Pupil mobility during the pandemic
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Image: Priscilla Du Preez / Unsplash.com
Most types of mobility, from one-day trips to semester-long student placements, have been disrupted by the COVID-19 pandemic. How are Erasmus+ projects dealing with this unprecedented situation? These three examples prove that pupil mobility is still possible. Not only that, but it hasn’t deteriorated – only transformed!
No Man Is an Island
The project No Man Is an Island borrows its name from a poem by John Donne, according to which “every man is a piece of the continent, a part of the main.” It is an Erasmus+ school exchange partnership involving Finland, France, Italy, Portugal and Spain, tackling a variety of interconnected topics, most notably globalisation, migration, social issues, European citizenship, cultural diversity and educational innovation.
The partnership was enriched with an eTwinning project, which earned the 2020 eTwinning Quality Label. It has also produced a Heritage Catalogue, presenting the tangible and intangible heritage that pupils discovered during a given mobility, and an e-magazine compiling pupils’ impressions of their learning activities, among other things.
Naturally, the project also had its share of mobilities: three short ones to Spain, Portugal and French Polynesia, and two long ones to Italy and Spain. As a matter of fact, the Italian pupils and teachers were in Spain for their long mobility when the COVID-19 emergency was first announced, and they were forced to return to Italy. Nevertheless, the project persevered thanks to eTwinning resources, and went on to create a new virtual environment that pupils called Activities in COVID-19 times.
The project started in 2018 and is set to end in 2021.
Sustainable Development Goals Action!
Blended mobility is the driving force behind Sustainable Development Goals Action!, a school exchange partnership among six countries: Bulgaria, Finland, France, Italy, Romania and Spain. Fittingly, its aim is to prepare future generations of pupils for functioning in an interconnected world.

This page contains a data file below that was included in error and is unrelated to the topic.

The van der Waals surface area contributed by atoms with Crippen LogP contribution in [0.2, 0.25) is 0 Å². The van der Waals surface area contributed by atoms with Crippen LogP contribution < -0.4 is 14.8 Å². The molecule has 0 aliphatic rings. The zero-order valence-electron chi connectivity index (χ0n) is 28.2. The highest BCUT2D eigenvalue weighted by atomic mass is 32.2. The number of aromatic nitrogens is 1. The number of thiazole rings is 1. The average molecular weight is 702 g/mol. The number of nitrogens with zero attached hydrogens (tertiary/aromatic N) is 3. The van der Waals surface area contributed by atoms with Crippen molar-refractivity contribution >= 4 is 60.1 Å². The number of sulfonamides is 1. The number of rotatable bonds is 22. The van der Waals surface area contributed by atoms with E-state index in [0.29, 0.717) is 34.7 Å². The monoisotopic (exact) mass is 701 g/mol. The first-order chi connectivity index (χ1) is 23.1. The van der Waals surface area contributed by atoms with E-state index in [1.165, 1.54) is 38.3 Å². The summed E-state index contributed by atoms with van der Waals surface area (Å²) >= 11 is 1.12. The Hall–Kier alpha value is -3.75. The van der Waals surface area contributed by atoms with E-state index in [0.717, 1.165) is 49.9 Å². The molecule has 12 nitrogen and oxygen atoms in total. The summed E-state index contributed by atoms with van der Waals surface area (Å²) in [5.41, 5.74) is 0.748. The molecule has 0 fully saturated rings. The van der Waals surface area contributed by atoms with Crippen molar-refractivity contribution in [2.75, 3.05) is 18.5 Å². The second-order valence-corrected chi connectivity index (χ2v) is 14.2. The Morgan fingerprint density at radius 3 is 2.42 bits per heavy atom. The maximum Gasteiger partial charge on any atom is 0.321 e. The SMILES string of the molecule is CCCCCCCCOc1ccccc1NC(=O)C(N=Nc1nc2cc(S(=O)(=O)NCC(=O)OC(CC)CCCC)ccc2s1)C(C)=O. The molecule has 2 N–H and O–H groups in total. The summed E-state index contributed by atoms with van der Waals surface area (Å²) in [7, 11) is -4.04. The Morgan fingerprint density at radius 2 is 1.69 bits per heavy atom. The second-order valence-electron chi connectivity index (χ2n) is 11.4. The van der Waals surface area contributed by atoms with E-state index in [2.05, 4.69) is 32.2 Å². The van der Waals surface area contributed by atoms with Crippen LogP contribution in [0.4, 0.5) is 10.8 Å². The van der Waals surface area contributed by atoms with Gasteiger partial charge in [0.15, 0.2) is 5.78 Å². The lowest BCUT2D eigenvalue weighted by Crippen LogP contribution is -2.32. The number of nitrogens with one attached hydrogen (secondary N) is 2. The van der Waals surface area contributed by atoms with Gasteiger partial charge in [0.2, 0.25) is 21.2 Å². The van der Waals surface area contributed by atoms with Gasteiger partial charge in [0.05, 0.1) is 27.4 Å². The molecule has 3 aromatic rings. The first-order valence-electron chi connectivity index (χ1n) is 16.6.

Physical mobility plays a part in the project, but international cooperation through distance learning activities is much more prominent. The project’s main output includes two games – a Scratch game on the 17 SDGs and an “SDGsbox” game – as well as two eTwinning projects, which by their very nature encourage intercultural exchange, enhance communication and foster European citizenship. All in all, the project cultivates an “explorer mindset” that will hopefully improve children’s transversal skills, such as creativity and communication, and spark an interest in STEAM careers.
Sustainable Development Goals Action! was launched in 2019 and is set to end in 2021.
Spaces: responsible mobility incubator
The new generation is far more mobile than the previous ones, but is it really prepared for this level of mobility? That is the central question behind Li(EU)x, also known as Spaces, an ongoing Erasmus+ school exchange partnership involving six countries: France, Germany, Greece, Italy, Portugal and Spain.
The project’s pedagogical activities revolve around ecological mobility, reduced mobility, digital mobility and cultural mobility, shedding light on both their risks and benefits. These pedagogical activities will be collected into a manual of good practices at the end of the project. Within Li(EU)x, pupils are meant to engage in group work, exercise their autonomy and master multimedia productions, virtual classrooms and other common information technologies. In turn, teachers reflect on new pedagogical methods through a working group, with a focus on mobile classes and learning labs. European tools like eTwinning and the Europass CV are instrumental to these efforts.
Despite the pandemic, there is a practical dimension to the project, too. Eight transnational meetings have been planned, in which pupils will undertake learning activities and experience cultural immersion with a host family. In addition, two pupils will join a foreign secondary school for a longer mobility: a French pupil will explore Munich and report back regarding the city’s urban development, in particular its green transportation, while a German pupil will follow an observation course in the Michelin firm and discuss his or her home city’s ecological initiatives with the French pupils.
The project started in 2019 and is set to end in 2022. Learn more about it in the upcoming School Education Gateway webinar!
|To discover ongoing and past EU-funded projects in school education, please go to the Erasmus+ Project Results Platform.|